April 28, 2009


Worldmaker: Remembering Thomas Disch (John Crowley, Jan/Feb 2009, Boston Review)

334 is set in New York in 2021. The great issue is overpopulation, the bugbear of the 1970s (see, e.g., the 1973 film Soylent Green). Huge buildings house teeming populations in tiny apartments supported by MODICUM, acronym of the national social control and distribution agency. Only those testing at sufficiently high levels of achievement in various fields (military service, physical strength, intelligence) can get permits to have children. The book’s many characters largely inhabit tiny spaces at 334 E. 11th St., built in “the pre-Squeeze affluent ’80’s” and adapted by MODICUM to hold 3,00 tenants. By 2021, 334 is architecturally “on a par with the pyramids—it had dated very little and it hadn’t changed at all.”

As in many futurist novels of that time, there is a great deal of television (“teevee”) and drugs, much gender bending avant la lettre, moral vacuity, a distant endless war fought by “gorillas” (ours). What there is not is a revolution in information. A dozen years from now society will be managed by huge government computers but there will be no personal computers, no ATMs, no cell phones, no email, no printouts, no DVDs, no PINs, no MP3s, and no Internet. Young Birdie Ludd, a lumpen-citizen, attempts to get himself a higher social score by researching and writing an essay, and heads for the library:

The place was a honeycomb of research booths, except for the top floor, 28, which was given over to the cables connecting Nassau to the uptown branch and then, by relays, to every other major library outside of France, Japan, and South America. A page who couldn’t have been much older than Birdie showed him how to use the dial-and-punch system. When the page was gone Birdie stared glumly at the blank viewing screen.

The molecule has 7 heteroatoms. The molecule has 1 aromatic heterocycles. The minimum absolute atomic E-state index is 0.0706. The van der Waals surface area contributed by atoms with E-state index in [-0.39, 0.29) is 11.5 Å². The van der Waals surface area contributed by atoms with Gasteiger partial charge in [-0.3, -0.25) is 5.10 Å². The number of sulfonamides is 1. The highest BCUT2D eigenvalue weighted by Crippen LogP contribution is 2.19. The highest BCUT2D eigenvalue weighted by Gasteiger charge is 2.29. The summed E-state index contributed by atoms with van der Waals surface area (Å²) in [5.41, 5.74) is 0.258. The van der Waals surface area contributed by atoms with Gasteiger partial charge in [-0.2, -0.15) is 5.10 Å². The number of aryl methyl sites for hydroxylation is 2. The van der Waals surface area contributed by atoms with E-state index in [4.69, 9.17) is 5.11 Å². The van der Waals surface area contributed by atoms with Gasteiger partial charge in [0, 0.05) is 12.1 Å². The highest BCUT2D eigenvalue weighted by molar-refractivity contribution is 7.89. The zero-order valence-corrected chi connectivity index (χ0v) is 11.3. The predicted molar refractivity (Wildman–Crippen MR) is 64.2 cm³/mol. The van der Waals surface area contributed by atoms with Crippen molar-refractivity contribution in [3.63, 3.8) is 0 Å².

Of course, Disch was not the only writer to miss this turn of events just around the corner; the whole field of SF missed it, and went on brooding about the bomb and overpopulation until William Gibson and cyberpunk came along to reflect, not to imagine, that new world. The future cannot be described in advance, and because it cannot, every greatly successful science-fiction vision of the future has to pass through a period of failure, when it becomes obvious that no, things are not going to be like that after all. Critics and readers who take science fiction seriously will thereupon state that SF projections are not really about the future at all; they are allegories of the times in which they are written, which is fine but somewhat deflating for readers who hoped for compelling predictions. Most such visions simply evaporate at this juncture into fantasy or “alternative reality,” perhaps remaining gripping or delightful to some degree.

But if the author is both good and lucky, a futurist novel can later regain status, revealing itself to be neither a book about our shared future nor about the present it was written in, but a vivid personal vision. In differing ways, this happened to Yevgeny Zamyatin’s We, which gained power as fiction while losing it as prediction, and the book derived from it, George Orwell’s Nineteen Eighty-Four, which remained powerful as critique though wrong in its particulars. The problem for such books is whether readers who were uninterested in them as science fiction will ever rediscover them on the far side of this process. Orwell and Huxley were at an advantage here, having a claim on a general readership beforehand. A writer beginning in SF, like Disch, takes his chances.

Certainly, 334 is, among other things, a heightened portrait of Tom’s and my New York as it was in 1974, where pay phones take dimes and Negroes are scary to whites, where violence and an ugly stupidity are pervasive and everything is worse than it was before. The streets are squalid, the popular entertainments vapid, the population hopeless. Birdie goes off to fight the endless wars in Southeast Asia; his girlfriend Milly works as a stewardess for Pan Am.

Posted by Orrin Judd at April 28, 2009 6:34 AM
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